• #119165

          Emily,

          I completely understand  your concerns as I have experienced them myself.  I work with the public every day as well as a team of about 15 people. I had mostly worn formfitted clothes through my life and I began slowly changing to more conventional and looser fitting shirts with tight tshirts underneath.  I have been on HRT now for been 9 months and have experienced a noticeable increase in my breast size that would certainly be noticeable to anyone.  I wish you all the best in your work situation and in your transition.

          Brenda

          3 users thanked author for this post.
        • #119144
          DeeAnn Hopings
          AMBASSADOR

          In the space between Here and There, it is a matter of what we can live with. It is a different equation for everyone. Eventually transitioning is enough of an upheaval without other potential side dramas. That is very telling and it is what can make each situation very different. There is no one road to town. There are many and we have to figure out which one fits best…

          2 users thanked author for this post.
          • #119206
            Emily Alt
            UNITY

            Agree with everything you said DeeAnn. Its taken decades for me to get where I am. I’m as sure as I can be transition is the right path. As much as I dislike the probable outcome of transitioning at work, I’m lucky to have a good exit strategy. If things go beyond what I can tolerate, I can simply walk away.

          • #119208
            DeeAnn Hopings
            AMBASSADOR

            Fortunately our situations are/were very different from what many trans people face. You can pick up and leave if need be. When I came out, I was 3 1/2 months from retiring so there was no downside for me.

            My public coming out was in front of ~130 people when I volunteered to be the Mistress of Ceremonies for an open to the public entertainment event put on by my LGBT employee affinity group. The audience included some co-workers. Beforehand I had The Conversation with my daughter and son (both grown and living in other states), 7-8 close friends and my then department manager. What I did suited me, but I would not recommend this to anyone else. I guess my thinking was that coming out is a non-trivial event and should be treated as such. BUT, and it is a Major But, many would be very uncomfortable with what I did. Therefore, we all have to figure out the path that we can live with and actually carry out. We owe that to ourselves…

            2 users thanked author for this post.
    • #122324
      Emily Alt
      UNITY

      Are you saying your manager doesn’t want to be asked about your bust or your nipples? I don’t see how you could hide the boobs you have. A minimizer bra will lessen their projection but they’re still going to be obvious. If your nipples are the issue, the covers DeeAnn suggested would be a good option.

    • #122319
      DeeAnn Hopings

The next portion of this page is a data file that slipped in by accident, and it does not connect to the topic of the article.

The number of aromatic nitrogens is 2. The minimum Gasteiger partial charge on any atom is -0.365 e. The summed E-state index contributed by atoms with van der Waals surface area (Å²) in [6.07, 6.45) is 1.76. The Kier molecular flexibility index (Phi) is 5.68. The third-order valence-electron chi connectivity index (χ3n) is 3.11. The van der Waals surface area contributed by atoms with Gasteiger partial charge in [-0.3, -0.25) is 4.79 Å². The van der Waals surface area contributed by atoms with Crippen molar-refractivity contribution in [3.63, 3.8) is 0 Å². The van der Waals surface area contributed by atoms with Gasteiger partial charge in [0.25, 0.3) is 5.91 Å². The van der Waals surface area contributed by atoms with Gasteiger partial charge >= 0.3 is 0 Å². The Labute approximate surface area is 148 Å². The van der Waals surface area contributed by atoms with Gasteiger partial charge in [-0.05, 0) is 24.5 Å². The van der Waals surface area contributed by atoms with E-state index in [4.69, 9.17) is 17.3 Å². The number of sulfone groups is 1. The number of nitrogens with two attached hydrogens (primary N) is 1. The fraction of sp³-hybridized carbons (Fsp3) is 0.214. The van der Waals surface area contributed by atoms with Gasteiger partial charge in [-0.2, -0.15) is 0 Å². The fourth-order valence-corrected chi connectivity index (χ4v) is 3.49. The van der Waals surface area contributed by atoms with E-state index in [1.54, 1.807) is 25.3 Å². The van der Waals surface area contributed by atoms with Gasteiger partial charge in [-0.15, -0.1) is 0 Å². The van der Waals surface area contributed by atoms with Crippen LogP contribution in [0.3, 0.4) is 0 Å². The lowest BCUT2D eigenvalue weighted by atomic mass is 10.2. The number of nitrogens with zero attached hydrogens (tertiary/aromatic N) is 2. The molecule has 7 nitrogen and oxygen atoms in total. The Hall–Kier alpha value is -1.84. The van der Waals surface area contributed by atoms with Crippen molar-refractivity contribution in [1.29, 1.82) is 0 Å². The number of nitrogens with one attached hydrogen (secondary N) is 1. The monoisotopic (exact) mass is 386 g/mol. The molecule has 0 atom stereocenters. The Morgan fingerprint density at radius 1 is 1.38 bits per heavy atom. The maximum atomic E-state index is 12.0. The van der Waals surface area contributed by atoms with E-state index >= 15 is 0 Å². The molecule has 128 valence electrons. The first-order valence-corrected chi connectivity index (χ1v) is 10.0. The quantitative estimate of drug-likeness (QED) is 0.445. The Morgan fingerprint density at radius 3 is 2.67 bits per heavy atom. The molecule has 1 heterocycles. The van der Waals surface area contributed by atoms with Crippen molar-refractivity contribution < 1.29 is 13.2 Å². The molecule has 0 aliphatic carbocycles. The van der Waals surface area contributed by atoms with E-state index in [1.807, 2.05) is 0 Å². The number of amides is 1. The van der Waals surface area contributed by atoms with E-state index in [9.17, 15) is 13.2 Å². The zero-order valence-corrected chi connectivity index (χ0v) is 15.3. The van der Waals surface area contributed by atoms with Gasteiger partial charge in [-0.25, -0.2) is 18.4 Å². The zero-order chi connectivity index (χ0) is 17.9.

AMBASSADOR

      A couple of bits of information…

      Minimizer bras act to reduce breast projection by forcing some of the breast tissue sideways.

      As an alternative to padded bras, and a solution that would allow you to wear any bra, would be nipple covers. There are many varieties, one of which is:

      https://www.herroom.com/magic-bodyfashion-35nc-solution-silicone-nipple-covers.shtml

    • #122217
      DeeAnn Hopings
      AMBASSADOR

      Not sure what you mean by a “compressed bra”. A minimizer bra?

    • #122114
      Emily Alt
      UNITY

      Agree with Barri here.  Your boobs look great!  How long have you been on HRT and what are you taking?

      1 user thanked author for this post.
    • #122113
      Emily Alt
      UNITY

      Not sure what membership level you’re at.  I think chat is a paid feature.  DM me if you want to ask a question.

    • #122112
      Emily Alt
      UNITY

      This doesn’t surprise me.  I’ve read about several girls shopping experiences at VS.  The common complaints are many of the staff don’t know how to accurately measure, and if you’re bigger than the largest bras they have in stock, they’ll tell you you need a smaller size to make the sale.  Personally, I would shop elsewhere for this and several other reasons.

    • #122107

      Tasedr, Your’s are far better developed than my own, lucky girl, I wear a 2xl shirt..just because that’s my size, nobody has ever said a thing to me aside from one other maint employee that poked me in my nipple a while ago and asked…what’s that?  I told him it was my ample bosom and unless he wanted a big super weird hug, he should leave them alone.

       

      1 user thanked author for this post.
    • #120747
      Emily Alt
      UNITY

      Southern California in general is pretty tolerant. I’ve never had a problem anywhere I’ve gone. Some communities are outright welcoming toward trans people. But it’s not hard to find people and places that ostracize us – even in California. Unfortunately, the place I work is one of them.

      Appreciate the wardrobe recommendation. I was thinking a camisole was a good option. I hadn’t thought about swinging boobs and the resulting faux pas. Not a display I want to make, but something I’ll secretly love.

    • #120746
      Emily Alt
      UNITY

      I agree. It’s maddening that some people are so entrenched in their beliefs that they would ruin someone’s career before they would try to learn about someone that’s different. I’m one of the lucky ones. I can bail with little consequence.

    • #120710
      Miss Cloé fulfilled
      MANAGING AMBASSADOR

      Sadly, that is a very real possibility.  I was a manager of an IT team and things managed to go sideways despite best efforts.  People who decide to leave can be quite vindictive on their way out the door and your own superior is just looking to see that team cohesion is intact.

       

      2 users thanked author for this post.
    • #120690

      Hi Emily
      It is so cruel, I understand I hope. The UK is far more tolerant, well where I am anyway. It’s great you get to share your boobs with your friends, I hope they give you nice compliments too, that is so reassuring. Wrong thread to say more lol. A camisole and loose jumper works, and you don’t swing about when you lean over a desk, that’s embarrassing.

      3 users thanked author for this post.